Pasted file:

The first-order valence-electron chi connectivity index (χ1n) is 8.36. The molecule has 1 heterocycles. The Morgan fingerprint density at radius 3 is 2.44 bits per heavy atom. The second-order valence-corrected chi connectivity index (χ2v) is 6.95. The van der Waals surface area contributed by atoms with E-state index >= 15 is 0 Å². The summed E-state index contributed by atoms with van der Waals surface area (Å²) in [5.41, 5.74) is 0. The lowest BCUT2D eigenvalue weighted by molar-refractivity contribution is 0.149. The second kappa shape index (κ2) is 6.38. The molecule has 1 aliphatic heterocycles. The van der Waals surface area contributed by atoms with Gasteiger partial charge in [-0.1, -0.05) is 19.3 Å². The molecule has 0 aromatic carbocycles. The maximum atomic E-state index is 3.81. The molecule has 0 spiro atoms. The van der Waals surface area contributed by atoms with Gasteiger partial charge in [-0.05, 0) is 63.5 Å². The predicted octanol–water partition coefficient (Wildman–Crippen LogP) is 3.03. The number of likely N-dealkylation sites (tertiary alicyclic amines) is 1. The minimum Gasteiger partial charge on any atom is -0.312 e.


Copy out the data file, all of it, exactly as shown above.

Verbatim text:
The first-order valence-electron chi connectivity index (χ1n) is 8.36. The molecule has 1 heterocycles. The Morgan fingerprint density at radius 3 is 2.44 bits per heavy atom. The second-order valence-corrected chi connectivity index (χ2v) is 6.95. The van der Waals surface area contributed by atoms with E-state index >= 15 is 0 Å². The summed E-state index contributed by atoms with van der Waals surface area (Å²) in [5.41, 5.74) is 0. The lowest BCUT2D eigenvalue weighted by molar-refractivity contribution is 0.149. The second kappa shape index (κ2) is 6.38. The molecule has 1 aliphatic heterocycles. The van der Waals surface area contributed by atoms with Gasteiger partial charge in [-0.1, -0.05) is 19.3 Å². The molecule has 0 aromatic carbocycles. The maximum atomic E-state index is 3.81. The molecule has 0 spiro atoms. The van der Waals surface area contributed by atoms with Gasteiger partial charge in [-0.05, 0) is 63.5 Å². The predicted octanol–water partition coefficient (Wildman–Crippen LogP) is 3.03. The number of likely N-dealkylation sites (tertiary alicyclic amines) is 1. The minimum Gasteiger partial charge on any atom is -0.312 e.